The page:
By Alan Rappeport
The Biden administration unveiled a plan Thursday to invest $9 billion in minority communities, taking an initial step in fulfilling its promise to ensure that those who have been hit hardest by the pandemic have access to loans as the economy recovers.
The Treasury Department said that it is opening the application process for its Emergency Capital Investment Program, which will provide a major infusion of funds to community development financial institutions and minority depository institutions as they look to step up lending.
The effort is a priority of Treasury Secretary Janet Yellen, who has warned that the fallout from the pandemic is exacerbating U.S. inequality.
“America has always had financial services deserts, places where it’s very difficult for people to get their hands on capital so they can, for example, start a business,” Yellen said in a statement. “But the pandemic has made these deserts even more inhospitable.”
She added: “The Emergency Capital Investment Program will help these places that the financial sector hasn’t typically served well.”
Yellen has for years been an advocate for community development financial institutions, arguing that they are an important tool for fostering a more inclusive economy.
The relief programs that were rolled out in 2020, such as the Paycheck Protection Program, for small businesses, drew criticism from minority groups, who said Black and other minority-owned businesses were at a disadvantage in applying for a limited pool of funds because many had weaker banking relationships than their white-owned counterparts. A Federal Reserve Bank of New York study last year found that Black-owned businesses suffered the sharpest rate of closures in the first part of 2020.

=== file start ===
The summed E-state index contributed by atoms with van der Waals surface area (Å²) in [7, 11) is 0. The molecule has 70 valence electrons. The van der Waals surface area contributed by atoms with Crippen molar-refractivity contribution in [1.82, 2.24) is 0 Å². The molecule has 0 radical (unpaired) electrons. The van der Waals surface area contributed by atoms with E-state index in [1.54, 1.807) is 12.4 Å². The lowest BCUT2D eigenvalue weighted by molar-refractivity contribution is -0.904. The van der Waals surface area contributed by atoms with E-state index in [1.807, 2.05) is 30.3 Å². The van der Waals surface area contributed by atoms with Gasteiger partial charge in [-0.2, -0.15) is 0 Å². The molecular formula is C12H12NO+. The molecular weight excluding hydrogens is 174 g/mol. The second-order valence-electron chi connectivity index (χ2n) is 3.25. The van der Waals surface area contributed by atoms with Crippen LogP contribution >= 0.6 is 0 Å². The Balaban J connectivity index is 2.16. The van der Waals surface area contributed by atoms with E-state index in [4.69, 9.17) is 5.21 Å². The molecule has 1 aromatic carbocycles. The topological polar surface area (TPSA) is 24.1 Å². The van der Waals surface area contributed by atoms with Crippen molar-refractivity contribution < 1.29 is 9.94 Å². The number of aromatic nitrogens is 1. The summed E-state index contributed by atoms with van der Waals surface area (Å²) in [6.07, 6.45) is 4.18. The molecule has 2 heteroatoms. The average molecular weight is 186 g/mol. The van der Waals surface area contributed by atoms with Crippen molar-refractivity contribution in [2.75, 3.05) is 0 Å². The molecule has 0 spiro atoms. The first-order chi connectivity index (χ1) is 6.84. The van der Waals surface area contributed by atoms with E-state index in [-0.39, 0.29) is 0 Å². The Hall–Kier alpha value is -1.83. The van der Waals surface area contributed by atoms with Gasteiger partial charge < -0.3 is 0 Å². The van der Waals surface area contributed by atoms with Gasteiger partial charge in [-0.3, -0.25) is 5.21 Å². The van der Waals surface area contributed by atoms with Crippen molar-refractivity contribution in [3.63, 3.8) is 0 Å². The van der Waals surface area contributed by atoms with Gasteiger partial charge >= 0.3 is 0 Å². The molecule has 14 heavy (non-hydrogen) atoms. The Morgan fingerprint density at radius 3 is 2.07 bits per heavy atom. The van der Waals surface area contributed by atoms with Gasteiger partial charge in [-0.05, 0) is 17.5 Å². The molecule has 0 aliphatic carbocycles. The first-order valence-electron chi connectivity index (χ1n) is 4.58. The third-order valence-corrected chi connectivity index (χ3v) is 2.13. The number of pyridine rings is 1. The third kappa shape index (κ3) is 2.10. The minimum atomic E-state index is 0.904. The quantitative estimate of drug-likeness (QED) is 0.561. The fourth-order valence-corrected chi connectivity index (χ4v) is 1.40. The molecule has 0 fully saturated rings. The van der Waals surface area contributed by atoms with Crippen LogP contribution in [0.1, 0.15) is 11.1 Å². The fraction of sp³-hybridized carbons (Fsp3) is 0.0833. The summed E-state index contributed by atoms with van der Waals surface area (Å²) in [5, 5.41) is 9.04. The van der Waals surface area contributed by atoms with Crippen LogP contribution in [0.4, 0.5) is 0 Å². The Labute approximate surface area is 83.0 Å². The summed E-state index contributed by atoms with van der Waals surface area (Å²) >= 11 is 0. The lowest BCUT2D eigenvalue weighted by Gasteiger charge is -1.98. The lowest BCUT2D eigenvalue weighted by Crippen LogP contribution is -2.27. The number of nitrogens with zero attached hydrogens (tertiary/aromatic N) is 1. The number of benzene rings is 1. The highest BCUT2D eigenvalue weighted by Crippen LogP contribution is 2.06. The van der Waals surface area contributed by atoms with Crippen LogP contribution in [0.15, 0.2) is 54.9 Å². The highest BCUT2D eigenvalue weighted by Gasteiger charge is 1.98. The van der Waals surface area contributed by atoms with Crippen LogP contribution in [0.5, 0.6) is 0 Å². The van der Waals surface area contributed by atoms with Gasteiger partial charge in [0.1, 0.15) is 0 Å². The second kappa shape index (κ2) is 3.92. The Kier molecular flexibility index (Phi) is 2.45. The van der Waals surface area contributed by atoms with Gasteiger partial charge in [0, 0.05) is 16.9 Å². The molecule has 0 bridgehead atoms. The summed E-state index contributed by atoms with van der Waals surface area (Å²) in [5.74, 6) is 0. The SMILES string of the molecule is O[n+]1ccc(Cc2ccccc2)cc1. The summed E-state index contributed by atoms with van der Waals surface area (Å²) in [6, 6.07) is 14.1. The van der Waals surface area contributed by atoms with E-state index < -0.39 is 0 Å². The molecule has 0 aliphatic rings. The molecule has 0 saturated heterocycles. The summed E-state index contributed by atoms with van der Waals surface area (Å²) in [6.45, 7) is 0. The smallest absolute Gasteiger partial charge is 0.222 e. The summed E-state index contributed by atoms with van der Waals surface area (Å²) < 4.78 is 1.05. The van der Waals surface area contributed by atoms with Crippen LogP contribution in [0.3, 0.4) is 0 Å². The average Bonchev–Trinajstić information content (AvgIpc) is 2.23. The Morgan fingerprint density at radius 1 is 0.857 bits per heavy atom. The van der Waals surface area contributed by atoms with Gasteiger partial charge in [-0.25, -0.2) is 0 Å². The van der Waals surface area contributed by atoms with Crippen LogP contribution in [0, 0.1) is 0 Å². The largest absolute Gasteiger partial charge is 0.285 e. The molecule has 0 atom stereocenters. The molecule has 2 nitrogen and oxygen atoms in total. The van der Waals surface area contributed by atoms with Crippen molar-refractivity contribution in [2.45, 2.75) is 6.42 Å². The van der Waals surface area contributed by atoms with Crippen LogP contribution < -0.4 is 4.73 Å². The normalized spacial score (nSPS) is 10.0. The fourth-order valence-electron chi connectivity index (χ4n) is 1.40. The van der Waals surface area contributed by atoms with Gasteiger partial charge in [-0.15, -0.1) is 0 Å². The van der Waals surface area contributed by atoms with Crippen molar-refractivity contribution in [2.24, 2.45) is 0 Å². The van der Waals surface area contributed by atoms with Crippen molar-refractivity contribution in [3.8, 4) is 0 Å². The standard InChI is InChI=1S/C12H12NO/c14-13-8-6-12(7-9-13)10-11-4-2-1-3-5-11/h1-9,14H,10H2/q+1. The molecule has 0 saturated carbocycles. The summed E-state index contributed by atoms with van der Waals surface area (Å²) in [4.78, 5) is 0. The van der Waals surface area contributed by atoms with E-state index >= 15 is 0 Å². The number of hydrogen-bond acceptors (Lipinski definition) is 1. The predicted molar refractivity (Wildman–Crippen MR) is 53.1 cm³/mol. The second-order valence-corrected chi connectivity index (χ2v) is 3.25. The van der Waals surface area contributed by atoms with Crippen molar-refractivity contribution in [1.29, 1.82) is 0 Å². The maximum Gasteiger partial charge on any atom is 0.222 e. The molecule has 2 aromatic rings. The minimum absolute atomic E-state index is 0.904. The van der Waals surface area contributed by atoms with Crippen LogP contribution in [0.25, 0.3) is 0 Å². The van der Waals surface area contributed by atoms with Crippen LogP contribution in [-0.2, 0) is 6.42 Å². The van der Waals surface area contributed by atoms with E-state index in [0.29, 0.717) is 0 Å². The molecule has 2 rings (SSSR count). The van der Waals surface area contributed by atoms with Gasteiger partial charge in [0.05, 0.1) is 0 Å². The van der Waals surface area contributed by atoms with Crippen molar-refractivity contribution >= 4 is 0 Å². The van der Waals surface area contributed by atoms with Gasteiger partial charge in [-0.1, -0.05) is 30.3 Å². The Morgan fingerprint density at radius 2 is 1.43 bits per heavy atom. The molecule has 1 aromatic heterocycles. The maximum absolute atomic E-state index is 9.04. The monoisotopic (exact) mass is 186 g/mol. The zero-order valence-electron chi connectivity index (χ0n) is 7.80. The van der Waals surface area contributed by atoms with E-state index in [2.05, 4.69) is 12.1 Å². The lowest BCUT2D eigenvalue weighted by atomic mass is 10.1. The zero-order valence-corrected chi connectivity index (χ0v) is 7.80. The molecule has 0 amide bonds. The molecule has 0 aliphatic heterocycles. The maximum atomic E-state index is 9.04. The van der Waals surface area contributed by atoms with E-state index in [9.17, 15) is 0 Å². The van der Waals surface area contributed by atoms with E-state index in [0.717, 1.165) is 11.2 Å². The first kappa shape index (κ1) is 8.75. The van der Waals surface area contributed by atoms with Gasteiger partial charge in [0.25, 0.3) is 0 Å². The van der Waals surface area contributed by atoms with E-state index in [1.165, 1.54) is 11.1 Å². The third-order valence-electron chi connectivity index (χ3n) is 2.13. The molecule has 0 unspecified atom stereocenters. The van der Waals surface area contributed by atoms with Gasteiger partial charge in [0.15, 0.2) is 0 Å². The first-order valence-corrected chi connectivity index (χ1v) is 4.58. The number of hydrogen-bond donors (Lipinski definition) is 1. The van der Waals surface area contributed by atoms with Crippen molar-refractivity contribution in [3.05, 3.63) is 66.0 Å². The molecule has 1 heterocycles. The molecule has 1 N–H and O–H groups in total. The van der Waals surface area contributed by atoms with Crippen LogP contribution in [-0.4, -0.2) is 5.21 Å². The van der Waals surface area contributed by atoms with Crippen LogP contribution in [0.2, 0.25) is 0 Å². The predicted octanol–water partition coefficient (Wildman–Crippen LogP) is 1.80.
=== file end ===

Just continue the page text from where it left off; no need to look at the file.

The Treasury Department is using funds that were approved in the $900 billion stimulus package that was passed in December and signed by former President Donald Trump.
Community development financial institutions, which provide affordable lending options to low-income consumers and businesses, were largely neglected under Trump and his Treasury Department. President Joe Biden and Yellen have signaled that they will be critical for improving racial equity in the United States.
The new program will make direct investments in local lenders that support small businesses and consumers in low-income communities. The investments will have low interest rates and provide lenders with greater incentives to offer small loans to those who are most in need, both in rural areas and in places where poverty is persistent.
Treasury officials said that they want the new program to reinforce the health of CDFIs. The department is also in the process of putting in place two separate programs that will provide an additional $3 billion in grants and other support to the lenders.
Copyright 2021 The New York Times Company